Lovely footage of “American primitive” guitar master and Takoma records boss John Fahey.
By 1969, guitarist John Fahey had released ten solo albums, founded the brilliant folk-blues label Takoma, studied ethnomusicology at UCLA, written a dissertation on foundational blues guitarist Charley Patton, tracked down Delta blues player Bukka White for his first new recordings in decades, and become a leading figure of the so-called “American primitive” guitar movement.
Through Takoma, Fahey helped discover and put to record early recordings by guitarists Robbie Basho, Leo Kottke, and Bola Sete – and even brought new age pianist George Winston Winston into the public eye.
A brilliant self-taught player, music theorist and historian whose life was pocked with addictions, health issues and onstage unreliability – he often bailed on concerts with little advance notice – Fahey is a touchstone figure in the instrumental guitar world whose influence can be heard in contemporary guitarists including William Tyler, Yasmin Williams, James Elkington, Marisa Anderson, and Nathan Salsburg.
Seated next to guitar teacher Laura Weber for her “Guitar, Guitar” TV show in ‘69, a noticeably woozy and carefree Fahey offers illuminating techniques that help illuminate why his work is so singular – even as it reveals his overall IDGAF style of interacting in public. It’s also hilarious: Fahey discusses the genesis of his song “The Death of the Clayton Peacock,” describing the title as inspired by a roadkill peacock that festered on the side of the road for a few days before “somebody cut its tail off.” When Weber mentions that she saw him in concert performing with a tape machine, he replies with surprise. “Me? It wasn’t me. That’s Sandy Bull, probably.”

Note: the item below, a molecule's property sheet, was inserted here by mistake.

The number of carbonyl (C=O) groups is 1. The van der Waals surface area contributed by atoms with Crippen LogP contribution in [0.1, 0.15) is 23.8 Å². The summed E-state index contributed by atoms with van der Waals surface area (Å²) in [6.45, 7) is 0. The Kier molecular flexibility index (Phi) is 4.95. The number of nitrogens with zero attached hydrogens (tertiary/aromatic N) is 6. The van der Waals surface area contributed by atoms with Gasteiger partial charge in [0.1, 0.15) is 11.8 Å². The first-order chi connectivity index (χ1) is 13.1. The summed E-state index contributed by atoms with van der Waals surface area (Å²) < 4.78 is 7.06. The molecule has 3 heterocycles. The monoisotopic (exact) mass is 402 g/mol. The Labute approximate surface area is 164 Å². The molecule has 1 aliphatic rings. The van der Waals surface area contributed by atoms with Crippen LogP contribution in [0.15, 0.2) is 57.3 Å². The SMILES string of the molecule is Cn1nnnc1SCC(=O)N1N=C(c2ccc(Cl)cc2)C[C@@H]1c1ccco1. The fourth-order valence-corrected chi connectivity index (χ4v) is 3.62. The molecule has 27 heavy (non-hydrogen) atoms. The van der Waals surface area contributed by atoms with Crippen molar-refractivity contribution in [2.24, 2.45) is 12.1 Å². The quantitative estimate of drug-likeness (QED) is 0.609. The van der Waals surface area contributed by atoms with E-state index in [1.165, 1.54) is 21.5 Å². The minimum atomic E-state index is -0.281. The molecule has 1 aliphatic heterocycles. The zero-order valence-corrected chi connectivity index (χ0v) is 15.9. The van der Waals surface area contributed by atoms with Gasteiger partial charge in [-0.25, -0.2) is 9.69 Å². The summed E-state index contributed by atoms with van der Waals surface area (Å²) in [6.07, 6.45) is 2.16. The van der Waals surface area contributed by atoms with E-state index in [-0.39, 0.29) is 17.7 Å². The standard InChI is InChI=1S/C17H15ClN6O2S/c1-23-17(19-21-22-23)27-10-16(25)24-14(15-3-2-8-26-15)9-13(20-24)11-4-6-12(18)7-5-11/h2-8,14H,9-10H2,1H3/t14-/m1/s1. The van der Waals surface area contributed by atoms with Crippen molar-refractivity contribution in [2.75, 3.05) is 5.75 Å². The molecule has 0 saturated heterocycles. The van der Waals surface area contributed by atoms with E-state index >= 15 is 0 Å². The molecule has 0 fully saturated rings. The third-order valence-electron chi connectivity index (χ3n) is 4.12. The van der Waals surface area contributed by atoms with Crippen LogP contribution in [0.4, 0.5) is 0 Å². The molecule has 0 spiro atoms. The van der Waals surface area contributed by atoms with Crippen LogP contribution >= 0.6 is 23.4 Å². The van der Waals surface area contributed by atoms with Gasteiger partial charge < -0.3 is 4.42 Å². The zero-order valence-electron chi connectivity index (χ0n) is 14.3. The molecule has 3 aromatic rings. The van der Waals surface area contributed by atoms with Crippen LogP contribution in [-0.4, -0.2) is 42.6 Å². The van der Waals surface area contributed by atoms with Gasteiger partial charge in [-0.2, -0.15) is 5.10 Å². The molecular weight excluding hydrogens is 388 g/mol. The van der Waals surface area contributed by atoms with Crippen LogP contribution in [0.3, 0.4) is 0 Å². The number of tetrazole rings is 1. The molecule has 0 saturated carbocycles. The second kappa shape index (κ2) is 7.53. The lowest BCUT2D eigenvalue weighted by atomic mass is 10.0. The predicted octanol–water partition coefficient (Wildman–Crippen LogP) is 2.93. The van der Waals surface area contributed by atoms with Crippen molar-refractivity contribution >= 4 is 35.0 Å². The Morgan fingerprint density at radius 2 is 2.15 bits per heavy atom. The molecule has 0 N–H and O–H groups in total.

He then adds, “I want to do that someday, but I’d have to get foot pedals and tape recorders and amplifiers.” He then shakes his head and says, “And I’d have to have somebody to carry them around.”
Watch the 30-minute show here.
And if you’ve never seen this 15-minute clip of Fahey playing Hawaiian guitar, prepare to have your circuits rewired.